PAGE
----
Announcement of the postponement came after a visit by the US ambassador to the ex-South Korean president. Seoul at first sought to justify the cynical behaviour of the North, which aims at securing bilateral talks with Washington, but it later joined other states in talking about "reactions".
Seoul (AsiaNews) On 20 June, the ex-South Korean president Kim Dae-jung met the ambassador of the United States, Alexander Vershbow, in his library in Seoul. The meeting was described as a courtesy visit, but in reality it was a move of delicate diplomacy. After the talk, the US envoy told journalists that the visit of Kim to the north would probably be postponed. The following day, Jeong Se-hyun, negotiator of the private summit, informed the press that "because of an unforeseen situation, the visit of the ex-president to the north would be difficult. It has been judged that the time is not right."
"The unforeseen situation" was and is preparations for a test launch of a three-stage Taepodong 2 missile which, according to US experts, could carry a small atomic bomb up to the western coast of the United States. Information gleaned by spy-satellites has revealed the missile has already been transported to the launch base and that fuelling operations are under way.
On Monday 19, the Secretary of State, Condoleeza Rice, said about the likely North Korean missile launch: "This is a very serious matter. We would consider it as a violation of the moratorium that North Korea signed in 1999 and reconfirmed in 2002. This is also part of the 'framework agreement' signed in September by participants of the 'six party talks'."
The Seoul government, which still has good ties with the North at heart, sought to tone down international alarm with explanations that were not very credible. At first a spokesman said "imminence of the launch was only a supposition: only 40 barrels of fuel were counted alongside the missile, insufficient to refuel it with 60 tons of fuel." Next, it suggested the hypothesis that the giant rocket carrier would be used to send a satellite in orbit, repeating, word for word, the lie told by Pyongyang in 1998 when it launched the first two-stage Taepodong, which flew over Japan and ended up in the Pacific.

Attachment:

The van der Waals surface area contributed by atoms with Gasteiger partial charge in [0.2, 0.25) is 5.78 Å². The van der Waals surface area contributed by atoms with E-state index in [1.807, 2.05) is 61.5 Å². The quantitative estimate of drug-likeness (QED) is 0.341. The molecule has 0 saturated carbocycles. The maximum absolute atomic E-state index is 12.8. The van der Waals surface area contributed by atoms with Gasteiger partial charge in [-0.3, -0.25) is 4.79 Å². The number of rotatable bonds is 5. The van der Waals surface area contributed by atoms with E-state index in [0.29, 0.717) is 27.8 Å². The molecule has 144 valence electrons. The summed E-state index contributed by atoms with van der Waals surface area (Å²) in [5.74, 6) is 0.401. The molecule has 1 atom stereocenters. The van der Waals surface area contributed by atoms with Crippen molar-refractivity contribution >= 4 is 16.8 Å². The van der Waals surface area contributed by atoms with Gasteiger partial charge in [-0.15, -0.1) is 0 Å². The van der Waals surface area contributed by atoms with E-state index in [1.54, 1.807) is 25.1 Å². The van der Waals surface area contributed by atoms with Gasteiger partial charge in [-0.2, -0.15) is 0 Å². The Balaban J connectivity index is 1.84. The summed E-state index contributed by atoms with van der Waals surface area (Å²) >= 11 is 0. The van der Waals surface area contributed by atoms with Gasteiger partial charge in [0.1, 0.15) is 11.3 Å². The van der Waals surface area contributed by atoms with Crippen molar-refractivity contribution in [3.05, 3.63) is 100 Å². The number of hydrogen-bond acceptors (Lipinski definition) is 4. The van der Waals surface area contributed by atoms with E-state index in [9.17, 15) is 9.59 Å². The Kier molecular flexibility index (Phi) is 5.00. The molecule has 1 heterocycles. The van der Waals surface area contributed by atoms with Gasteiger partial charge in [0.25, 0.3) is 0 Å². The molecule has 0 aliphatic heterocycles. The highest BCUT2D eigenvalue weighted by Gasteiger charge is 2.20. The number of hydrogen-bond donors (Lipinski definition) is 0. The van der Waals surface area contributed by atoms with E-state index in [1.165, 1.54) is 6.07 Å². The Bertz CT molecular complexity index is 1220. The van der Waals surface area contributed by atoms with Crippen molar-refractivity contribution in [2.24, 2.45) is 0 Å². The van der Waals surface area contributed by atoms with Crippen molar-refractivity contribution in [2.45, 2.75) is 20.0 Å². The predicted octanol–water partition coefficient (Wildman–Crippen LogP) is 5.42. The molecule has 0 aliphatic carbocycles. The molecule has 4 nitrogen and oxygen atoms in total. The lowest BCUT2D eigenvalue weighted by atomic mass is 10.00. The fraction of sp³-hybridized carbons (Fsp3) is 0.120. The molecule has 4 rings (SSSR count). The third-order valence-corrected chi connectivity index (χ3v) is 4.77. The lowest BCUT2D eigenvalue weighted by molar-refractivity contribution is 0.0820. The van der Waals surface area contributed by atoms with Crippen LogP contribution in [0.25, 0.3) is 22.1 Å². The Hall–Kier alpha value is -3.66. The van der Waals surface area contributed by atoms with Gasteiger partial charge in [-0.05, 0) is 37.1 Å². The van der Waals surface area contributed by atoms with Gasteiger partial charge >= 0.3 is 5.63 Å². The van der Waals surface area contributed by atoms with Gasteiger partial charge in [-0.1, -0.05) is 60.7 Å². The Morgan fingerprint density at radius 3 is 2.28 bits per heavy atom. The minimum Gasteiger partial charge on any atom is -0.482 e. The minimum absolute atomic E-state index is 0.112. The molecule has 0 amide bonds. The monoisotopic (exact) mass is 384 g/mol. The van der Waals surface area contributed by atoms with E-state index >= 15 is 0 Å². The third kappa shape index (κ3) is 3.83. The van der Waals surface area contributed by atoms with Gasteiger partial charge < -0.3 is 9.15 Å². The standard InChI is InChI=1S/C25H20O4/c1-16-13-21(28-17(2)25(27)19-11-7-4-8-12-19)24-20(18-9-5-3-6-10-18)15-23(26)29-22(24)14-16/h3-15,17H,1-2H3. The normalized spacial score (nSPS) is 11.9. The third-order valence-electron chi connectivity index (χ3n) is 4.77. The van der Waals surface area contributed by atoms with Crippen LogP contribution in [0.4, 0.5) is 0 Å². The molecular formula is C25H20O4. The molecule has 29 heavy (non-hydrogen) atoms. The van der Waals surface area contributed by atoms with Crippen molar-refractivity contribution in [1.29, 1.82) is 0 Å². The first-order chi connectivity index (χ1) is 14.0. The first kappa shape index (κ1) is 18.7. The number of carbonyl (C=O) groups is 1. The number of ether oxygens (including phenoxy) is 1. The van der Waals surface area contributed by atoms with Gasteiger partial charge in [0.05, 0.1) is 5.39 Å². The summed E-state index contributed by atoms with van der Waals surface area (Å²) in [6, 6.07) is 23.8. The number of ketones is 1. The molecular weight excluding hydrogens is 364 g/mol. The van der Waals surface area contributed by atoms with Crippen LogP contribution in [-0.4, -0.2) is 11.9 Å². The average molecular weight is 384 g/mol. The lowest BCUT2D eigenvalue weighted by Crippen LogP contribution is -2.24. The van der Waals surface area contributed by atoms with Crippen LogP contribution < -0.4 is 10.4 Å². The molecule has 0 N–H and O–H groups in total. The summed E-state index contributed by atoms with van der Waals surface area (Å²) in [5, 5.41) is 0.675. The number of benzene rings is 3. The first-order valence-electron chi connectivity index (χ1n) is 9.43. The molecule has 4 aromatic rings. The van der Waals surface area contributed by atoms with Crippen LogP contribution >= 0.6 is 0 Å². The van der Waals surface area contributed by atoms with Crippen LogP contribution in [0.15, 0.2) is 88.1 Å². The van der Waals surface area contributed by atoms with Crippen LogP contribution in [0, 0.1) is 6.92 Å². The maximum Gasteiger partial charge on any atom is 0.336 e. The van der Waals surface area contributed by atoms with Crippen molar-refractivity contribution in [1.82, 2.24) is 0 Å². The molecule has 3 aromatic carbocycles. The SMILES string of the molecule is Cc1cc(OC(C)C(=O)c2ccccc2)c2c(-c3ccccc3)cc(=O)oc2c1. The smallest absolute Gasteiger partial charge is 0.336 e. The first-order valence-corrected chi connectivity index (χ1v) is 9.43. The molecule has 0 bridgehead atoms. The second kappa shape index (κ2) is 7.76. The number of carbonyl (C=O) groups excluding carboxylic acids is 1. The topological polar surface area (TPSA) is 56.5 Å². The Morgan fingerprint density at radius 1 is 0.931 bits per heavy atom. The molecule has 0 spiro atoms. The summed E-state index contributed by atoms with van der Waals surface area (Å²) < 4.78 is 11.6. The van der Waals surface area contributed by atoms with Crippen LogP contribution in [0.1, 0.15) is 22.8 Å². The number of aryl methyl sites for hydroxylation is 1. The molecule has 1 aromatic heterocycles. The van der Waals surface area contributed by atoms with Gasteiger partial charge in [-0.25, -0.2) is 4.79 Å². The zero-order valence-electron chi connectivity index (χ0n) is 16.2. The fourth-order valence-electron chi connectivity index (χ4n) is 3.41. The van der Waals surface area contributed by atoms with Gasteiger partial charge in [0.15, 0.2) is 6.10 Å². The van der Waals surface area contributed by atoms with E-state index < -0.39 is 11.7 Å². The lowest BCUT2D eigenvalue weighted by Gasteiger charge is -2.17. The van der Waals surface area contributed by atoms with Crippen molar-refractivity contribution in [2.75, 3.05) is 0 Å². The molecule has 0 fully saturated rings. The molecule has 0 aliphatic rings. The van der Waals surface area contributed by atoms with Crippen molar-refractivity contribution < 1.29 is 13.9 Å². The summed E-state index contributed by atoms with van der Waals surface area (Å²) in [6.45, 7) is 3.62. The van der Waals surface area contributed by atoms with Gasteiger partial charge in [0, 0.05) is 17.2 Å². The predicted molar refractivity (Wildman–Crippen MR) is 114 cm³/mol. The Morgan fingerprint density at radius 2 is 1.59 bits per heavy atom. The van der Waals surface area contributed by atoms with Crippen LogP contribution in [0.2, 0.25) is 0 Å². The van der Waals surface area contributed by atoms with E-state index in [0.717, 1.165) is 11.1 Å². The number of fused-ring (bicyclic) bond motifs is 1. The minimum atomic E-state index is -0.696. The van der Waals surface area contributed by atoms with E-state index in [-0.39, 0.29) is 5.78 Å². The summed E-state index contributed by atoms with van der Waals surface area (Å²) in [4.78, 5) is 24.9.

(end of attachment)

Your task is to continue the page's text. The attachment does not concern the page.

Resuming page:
Vershbow immediately countered the statements by saying his government considered the likely launch very seriously because "this missile has military capability."
An analyst of the JoonAng Daily said: "The insistence of Seoul on the probability that North Korea plans to launch a satellite very likely comes more from its desire to keep inter-Korean relations stable than from some technical indications." The opinion of the daily Chosun Ilbo was more blunt: "The North Korean regime starved millions of its people to death and pushed many others to a modern form of slavery and prostitution in China, and now our government comes to tell us that North Korea simply wants to launch a satellite to compete in the noble field of science and technology!"
In view of the launch, the authorities of the United States increased forays of
U-2 and RC-135 spy-planes in the region. They are also considering the option of resuming economic sanctions that had been lessened after the moratorium agreement of 1999. Japan is on the same wavelength. Last week, due to both the problem of kidnappings as well as the missile threat, the Chamber and the Senate approved a law allowing the government to impose economic sanctions on North Korea: a block on exports of even private funds, closure of ports to North Korean ships and an end to financial assistance to organizations committed to helping fugitives from North Korea.
The United States has also indicated recourse to the UN Security Council, but analysts doubt its effectiveness because of possible obstructionism from China and Russia.
At last, the government of Seoul also decided to come out with a severe reaction. "If the missile experiment is carried out, I think the government would find it difficult to continue to provide rice and fertilizer to the North," said the Unification Minister Lee Jong-suk.
A commonly held view among analysts is that Pyongyang, as it always does in times of crisis, is resorting to the tactic of calculated risk (threat) to obtain what it would not otherwise be able to get. Behind its missile diplomacy is the intention to draw the United States into bilateral dialogue separately from the six-party talks. This was insinuated by Han Song-ryo, representative of North Korea to the United Nations: "Pyongyang understands Washington's concerns and wants to resolve the situation through (separate) discussion."
But this time, it is mistaken. A columnist of The Korea Herald wrote: "The government of the United States has chosen to ignore the diplomacy of calculated risk, insisting that it will dialogue with the North only in the framework of the 'six party talks', which have been blocked since September last year."
Some experts maintain Pyongyang knows it stands to lose everything with the Taepodong test launch, including the possibility of dialogue with Washington, which is what the solitary nation wants more than anything.